22 May 2020

Coronavirus crisis has humanised law firms

This article was first published in the Australian Financial Review.

For King & Wood Mallesons chief executive partner Berkeley Cox, one of the more important lessons from the COVID-19 crisis has been the "humanisation" of the workplace.

"You've got the shield of a suit and you have a very task-focused approach when you come into the office,'' says Mr Cox.

"But when people are at home – with kids in the background of video calls – you get a greater sense of who people are as humans."

Like most of the big six law firms, KWM says it has been largely business as usual since it closed its five offices in Australia and switched to remote working in mid-March.

It came soon after the firm had to evacuate its offices in the Sydney CBD after a staff member suspected they may have contracted COVID-19 during an overseas holiday. The test proved negative.

The firm will reopen its Perth office on Monday after the state government encouraged workers to return to the CBD. Numbers will be strictly limited and Mr Cox said "working from office or home will be a personal choice".

"We are continuing to plan for a phased return to all our offices, guided by advice from federal and state governments and using our experience in our Perth office to help guide us."

Mr Cox said "myths around productivity and working from home have been debunked" and the COVID-19 crisis might have been a circuit breaker when it comes to flexible working.

"What we are seeing is the institutionalising of trust as we work from home."

He conceded that law firms perhaps needed to see proof it could work on a large scale.

"Hopefully it has broken down some barriers that will stay broken down long after we start to return [to office work]."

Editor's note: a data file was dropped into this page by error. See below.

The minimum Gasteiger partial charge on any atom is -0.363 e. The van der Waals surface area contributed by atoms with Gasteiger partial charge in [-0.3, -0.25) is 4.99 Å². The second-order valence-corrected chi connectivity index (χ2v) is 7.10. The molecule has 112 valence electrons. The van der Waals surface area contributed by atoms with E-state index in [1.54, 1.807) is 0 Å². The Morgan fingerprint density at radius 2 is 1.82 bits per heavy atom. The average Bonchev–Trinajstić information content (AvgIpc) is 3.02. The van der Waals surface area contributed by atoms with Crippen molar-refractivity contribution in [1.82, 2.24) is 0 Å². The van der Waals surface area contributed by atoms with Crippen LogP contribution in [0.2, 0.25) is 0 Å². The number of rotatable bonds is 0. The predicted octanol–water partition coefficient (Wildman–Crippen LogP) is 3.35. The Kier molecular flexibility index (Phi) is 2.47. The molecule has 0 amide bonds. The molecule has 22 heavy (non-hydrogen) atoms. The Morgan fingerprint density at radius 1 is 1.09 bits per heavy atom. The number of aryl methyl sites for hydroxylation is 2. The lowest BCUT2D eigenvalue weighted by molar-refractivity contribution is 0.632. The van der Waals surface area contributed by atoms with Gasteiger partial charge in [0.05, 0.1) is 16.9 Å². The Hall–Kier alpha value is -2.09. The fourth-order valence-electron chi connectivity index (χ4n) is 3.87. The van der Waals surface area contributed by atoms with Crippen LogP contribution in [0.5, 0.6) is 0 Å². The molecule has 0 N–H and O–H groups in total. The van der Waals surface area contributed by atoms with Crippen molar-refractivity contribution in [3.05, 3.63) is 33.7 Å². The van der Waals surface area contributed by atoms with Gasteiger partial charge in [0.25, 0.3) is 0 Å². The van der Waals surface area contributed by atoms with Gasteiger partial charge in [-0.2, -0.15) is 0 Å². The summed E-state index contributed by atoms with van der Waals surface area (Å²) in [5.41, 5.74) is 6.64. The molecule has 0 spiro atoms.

"There might be something in that. People had reservations about the ability of the firm to operate when we weren't physically together.

"Those notions have been debunked ... the firm now has a more open mind around what this [flexibility] can do for people for managing their work and home lives."

The biggest winners could be young parents, especially women who have been been leaving private practice for in-house jobs that are more family friendly.

"Hopefully it has broken down some barriers that will stay broken down long after we start to return [to office work]."

He said one of his biggest takeaways from the past two months had been "the very strong correlation between wellbeing and performance".

"This was new and difficult for a lot of people, so the understanding of the need to provide support for our people became more evident than it did in a normal day-to-day operating environment."

He said video-conferencing into people's homes "created a sense of authenticity in the interactions that might be lost in the office environment".

"If we can connect more as humans then we are building a relationship, we are building trust, which fosters a feeling of care and support, which in turn engenders a greater sense of wellbeing, which in turn puts us in a better state to do a better job every day."

Mr Cox said part of him had enjoyed not putting on that "suit shield" each day.

"I did my second set ever of online shopping. I bought a few more polo shirts."

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